5. Anyone know if this will work with the iON as well? iON is pretty pleasant to program from the front panel but some stuff is finicky and requires a lot of menu navigation. Having it all on one screen has a certain appeal.

  6. I agree with the criticisms of the color scheme and UI design. Totally fine for a prototype which it looks like. Absolutely not OK for production and needs a revision.

    The Miniak/Micron is an excellent synth and it’s completely true it’s extremely burdensome to program. I replaced my LCD with one of a different more reasonable color successfully and recommend that as a hack. I personally recommend the blofeld for a similarly featured device as the UI is slightly better, the filters are way more interesting, and it doesn’t have the problem of long latency and timing jitter that the older Micron design has.

    The UI deficiencies are understandable given the price point, but the VA engines latency make it really hard to maintain a groove. If you’re the type though that composes and performs by typing highly quantized performances in and not live performance with soul, then it’s fine, along with plugins. To be clear, the latency isn’t much worse than nearly all VST plugins and underlying general OS overhead dictates.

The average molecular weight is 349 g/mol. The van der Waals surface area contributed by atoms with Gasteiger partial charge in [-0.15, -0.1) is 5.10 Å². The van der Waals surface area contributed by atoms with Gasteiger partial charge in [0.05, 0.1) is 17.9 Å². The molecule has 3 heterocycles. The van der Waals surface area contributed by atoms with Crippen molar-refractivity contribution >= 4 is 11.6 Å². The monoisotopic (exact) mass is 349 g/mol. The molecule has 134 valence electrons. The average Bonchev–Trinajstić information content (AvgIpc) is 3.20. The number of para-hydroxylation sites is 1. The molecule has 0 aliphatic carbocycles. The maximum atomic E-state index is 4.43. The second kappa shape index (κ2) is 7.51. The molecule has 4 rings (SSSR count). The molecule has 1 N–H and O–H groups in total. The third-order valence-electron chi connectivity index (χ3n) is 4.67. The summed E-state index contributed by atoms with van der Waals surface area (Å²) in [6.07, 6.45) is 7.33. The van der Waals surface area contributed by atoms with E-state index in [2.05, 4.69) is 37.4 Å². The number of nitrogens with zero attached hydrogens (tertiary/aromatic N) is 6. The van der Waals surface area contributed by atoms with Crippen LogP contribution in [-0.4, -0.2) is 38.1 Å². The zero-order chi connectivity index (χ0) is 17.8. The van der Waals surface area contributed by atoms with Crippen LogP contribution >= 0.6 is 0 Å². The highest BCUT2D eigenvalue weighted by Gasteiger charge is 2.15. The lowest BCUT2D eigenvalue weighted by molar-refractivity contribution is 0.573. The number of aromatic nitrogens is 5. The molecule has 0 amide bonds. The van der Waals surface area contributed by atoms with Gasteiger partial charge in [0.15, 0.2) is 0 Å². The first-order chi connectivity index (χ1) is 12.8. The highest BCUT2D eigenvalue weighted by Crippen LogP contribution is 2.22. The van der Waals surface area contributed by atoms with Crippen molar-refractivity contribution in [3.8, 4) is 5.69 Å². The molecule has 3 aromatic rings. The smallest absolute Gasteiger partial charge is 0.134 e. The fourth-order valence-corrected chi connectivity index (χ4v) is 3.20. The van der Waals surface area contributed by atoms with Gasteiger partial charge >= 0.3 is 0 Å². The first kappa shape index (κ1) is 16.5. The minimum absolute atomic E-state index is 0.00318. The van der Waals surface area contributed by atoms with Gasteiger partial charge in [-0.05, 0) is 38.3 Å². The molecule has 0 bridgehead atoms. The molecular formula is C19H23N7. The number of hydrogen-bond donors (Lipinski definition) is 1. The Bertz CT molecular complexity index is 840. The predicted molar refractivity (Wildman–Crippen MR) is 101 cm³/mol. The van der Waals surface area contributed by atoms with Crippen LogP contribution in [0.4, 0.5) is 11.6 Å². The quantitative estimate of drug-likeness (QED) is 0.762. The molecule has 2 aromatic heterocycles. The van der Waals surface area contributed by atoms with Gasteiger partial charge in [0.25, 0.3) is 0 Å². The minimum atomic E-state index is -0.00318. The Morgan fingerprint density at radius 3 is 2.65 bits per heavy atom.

Might as well mention that I am convinced the entire reason people like analog hardware these days instead of soft synths is not because of warmth etc but is entirely because of timing issues. If you play live you know what I mean.

    1. I think you are right on latency. I often find myself not doing the fast licks I would do on an acoustic instrument and I think it’s because the latency is putting me off.

      On the re:corder kickstarter they commented on latency: “This is not immediately noticeable in most situations but might require some adjustments from the player when working in close synch with other instruments at virtuoso speeds!” I guess this means I’m not the target market.